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Let $X_t,Y_t$ be $\mathbb{R}^d$-valued processes. It is well known that for every $t\geq 0$, and every bounded function $\phi:\mathbb{R}^d\rightarrow \mathbb{R}$, there exists a Borel function $f_t:\mathbb{R}^d\rightarrow \mathbb{R}$ such that $$ f_t(Y_t)=\mathbb{E}[\phi(X_t)|\sigma(Y_t)]. $$

From this, we can define the flow $F_s^t:\mathbb{R} \rightarrow \mathbb{R}$ such that $$ F_s^t\circ f_t (y) \triangleq f_{t+s}(y). $$

My question is, when is this flow time-homogeneous. That is, is there a characterization of the square-integrable processes $X_t,Y_t$, for which there exists $\Delta>0$ satisfying $$ F_s^t = F_{s+\Delta}^{t+\Delta} ;\qquad (\forall t>s\geq 0)? $$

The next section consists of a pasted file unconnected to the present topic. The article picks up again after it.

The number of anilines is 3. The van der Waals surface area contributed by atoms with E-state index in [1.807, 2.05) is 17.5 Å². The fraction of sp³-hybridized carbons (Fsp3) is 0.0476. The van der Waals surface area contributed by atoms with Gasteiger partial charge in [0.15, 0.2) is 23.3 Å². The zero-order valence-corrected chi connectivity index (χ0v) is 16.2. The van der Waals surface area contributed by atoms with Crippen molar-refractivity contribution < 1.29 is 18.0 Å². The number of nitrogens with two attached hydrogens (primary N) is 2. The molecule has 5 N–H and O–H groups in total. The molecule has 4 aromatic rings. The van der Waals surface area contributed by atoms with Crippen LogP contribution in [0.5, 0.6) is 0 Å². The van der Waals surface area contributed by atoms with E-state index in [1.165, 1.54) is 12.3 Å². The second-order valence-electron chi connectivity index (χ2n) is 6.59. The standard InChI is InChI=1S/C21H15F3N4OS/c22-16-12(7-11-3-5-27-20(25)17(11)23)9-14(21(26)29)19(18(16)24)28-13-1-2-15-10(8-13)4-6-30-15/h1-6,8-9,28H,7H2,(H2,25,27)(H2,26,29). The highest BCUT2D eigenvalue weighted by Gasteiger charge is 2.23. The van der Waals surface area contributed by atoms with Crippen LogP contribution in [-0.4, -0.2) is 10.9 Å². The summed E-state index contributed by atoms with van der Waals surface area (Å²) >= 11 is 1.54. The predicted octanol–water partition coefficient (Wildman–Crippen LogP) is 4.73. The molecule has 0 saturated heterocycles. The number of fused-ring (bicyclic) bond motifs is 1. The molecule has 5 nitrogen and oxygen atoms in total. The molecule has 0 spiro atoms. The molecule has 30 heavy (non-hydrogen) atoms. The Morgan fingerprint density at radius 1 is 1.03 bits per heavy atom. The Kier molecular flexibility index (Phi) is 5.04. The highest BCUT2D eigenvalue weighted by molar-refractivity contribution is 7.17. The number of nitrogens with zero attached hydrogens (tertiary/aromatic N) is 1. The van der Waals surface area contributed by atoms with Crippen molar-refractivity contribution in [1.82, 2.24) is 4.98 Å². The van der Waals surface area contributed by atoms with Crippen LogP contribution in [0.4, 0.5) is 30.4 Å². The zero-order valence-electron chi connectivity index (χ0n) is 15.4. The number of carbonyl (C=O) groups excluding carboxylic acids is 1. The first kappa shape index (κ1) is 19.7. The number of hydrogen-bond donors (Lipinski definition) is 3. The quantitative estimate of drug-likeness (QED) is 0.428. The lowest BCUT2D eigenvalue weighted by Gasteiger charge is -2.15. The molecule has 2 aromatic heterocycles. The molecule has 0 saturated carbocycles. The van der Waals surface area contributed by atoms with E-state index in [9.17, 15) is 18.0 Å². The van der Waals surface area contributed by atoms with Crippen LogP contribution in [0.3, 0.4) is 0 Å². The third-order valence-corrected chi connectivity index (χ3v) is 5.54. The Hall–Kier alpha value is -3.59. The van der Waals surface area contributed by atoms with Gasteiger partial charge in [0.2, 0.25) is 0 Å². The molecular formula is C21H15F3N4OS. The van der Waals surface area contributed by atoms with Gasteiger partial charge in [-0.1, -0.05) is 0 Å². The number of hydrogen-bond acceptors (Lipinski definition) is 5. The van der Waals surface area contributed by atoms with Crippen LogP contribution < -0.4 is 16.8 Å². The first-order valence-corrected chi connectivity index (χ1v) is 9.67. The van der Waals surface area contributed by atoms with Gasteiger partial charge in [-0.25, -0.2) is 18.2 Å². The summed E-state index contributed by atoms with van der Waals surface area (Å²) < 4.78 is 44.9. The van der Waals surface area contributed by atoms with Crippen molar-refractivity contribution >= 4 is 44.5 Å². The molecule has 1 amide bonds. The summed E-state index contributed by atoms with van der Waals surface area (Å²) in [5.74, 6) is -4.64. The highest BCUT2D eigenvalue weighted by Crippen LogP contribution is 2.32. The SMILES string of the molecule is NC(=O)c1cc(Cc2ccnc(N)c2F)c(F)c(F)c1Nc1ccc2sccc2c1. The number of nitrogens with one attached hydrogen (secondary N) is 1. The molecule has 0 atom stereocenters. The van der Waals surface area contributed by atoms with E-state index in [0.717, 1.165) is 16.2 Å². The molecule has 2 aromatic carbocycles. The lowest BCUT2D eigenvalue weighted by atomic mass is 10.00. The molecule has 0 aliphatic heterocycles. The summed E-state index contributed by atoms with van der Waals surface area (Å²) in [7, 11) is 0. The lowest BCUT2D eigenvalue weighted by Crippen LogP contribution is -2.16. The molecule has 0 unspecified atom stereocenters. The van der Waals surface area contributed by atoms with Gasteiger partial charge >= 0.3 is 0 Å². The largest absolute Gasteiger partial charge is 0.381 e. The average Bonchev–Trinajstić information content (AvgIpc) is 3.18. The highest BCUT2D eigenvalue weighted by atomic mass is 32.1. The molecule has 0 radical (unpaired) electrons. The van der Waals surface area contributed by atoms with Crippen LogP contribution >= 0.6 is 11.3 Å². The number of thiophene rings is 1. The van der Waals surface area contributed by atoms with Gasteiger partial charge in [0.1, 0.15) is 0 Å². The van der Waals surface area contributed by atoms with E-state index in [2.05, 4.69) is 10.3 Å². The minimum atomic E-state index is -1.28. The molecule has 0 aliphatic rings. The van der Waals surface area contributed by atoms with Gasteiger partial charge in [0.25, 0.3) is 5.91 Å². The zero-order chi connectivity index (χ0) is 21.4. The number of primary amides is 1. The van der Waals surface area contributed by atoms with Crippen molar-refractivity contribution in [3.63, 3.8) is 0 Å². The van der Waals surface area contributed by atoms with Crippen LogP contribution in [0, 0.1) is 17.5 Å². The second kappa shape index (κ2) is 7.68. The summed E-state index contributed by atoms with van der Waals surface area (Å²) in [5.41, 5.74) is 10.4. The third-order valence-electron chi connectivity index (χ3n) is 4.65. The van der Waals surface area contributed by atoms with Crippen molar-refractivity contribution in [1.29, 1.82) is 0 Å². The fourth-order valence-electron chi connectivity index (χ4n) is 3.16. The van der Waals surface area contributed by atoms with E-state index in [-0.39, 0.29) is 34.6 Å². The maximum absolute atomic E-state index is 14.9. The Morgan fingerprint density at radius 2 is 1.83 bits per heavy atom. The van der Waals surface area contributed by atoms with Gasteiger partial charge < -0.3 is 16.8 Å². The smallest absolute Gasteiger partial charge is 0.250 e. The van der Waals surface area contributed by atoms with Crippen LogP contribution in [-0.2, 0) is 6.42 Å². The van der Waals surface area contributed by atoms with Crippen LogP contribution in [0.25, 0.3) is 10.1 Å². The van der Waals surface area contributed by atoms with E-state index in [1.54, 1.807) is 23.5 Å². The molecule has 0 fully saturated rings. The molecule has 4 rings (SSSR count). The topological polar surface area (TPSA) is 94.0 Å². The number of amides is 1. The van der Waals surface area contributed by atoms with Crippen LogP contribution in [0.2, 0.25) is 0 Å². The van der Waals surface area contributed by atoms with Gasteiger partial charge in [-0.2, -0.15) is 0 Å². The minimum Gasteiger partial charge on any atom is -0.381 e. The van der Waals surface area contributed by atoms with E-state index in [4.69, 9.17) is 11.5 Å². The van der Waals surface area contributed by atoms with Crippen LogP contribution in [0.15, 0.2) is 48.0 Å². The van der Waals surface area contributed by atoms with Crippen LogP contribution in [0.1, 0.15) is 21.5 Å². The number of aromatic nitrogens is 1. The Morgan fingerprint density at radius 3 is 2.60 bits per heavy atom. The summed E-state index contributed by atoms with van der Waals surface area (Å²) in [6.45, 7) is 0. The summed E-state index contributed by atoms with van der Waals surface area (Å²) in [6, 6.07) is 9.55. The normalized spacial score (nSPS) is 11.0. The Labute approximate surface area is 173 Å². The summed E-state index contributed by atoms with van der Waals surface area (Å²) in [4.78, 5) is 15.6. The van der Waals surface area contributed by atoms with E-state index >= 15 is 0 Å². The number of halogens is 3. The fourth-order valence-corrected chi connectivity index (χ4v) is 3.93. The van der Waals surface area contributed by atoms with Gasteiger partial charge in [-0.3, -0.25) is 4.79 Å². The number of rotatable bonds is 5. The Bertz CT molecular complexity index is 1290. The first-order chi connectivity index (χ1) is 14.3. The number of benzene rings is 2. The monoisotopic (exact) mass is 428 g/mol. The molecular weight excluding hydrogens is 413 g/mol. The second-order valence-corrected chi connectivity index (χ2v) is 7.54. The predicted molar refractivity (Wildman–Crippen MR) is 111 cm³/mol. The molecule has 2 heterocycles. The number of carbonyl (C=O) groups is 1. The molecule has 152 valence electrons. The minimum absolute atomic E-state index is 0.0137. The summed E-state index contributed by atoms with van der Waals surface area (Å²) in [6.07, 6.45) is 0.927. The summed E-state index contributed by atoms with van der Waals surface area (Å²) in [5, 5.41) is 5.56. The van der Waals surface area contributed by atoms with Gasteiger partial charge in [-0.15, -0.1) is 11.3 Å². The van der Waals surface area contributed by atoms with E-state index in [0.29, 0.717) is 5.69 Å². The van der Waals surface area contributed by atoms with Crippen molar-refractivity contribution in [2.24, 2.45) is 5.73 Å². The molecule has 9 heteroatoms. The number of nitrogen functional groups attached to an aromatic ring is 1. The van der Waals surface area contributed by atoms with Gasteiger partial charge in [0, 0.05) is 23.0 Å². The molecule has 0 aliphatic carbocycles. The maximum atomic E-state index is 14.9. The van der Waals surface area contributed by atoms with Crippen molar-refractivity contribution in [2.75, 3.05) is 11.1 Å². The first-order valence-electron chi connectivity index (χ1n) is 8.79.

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  • $\begingroup$ It seems that we need some assumptions even to ensure that $F_s^t$ is well defined, since $f_t$ is typically not unique. $\endgroup$ – Nate Eldredge Mar 20 at 2:26
  • $\begingroup$ I also don't see why $f_{t+s}$ can necessarily be written as a composition of some function with $f_t$, since $f_t$ need not be 1-1. $\endgroup$ – Nate Eldredge Mar 20 at 2:27
  • $\begingroup$ If $F_s^t$ is instead defined by precomposition it may be more natural then, and defined almost everywhere. $\endgroup$ – AIM_BLB Mar 20 at 8:47

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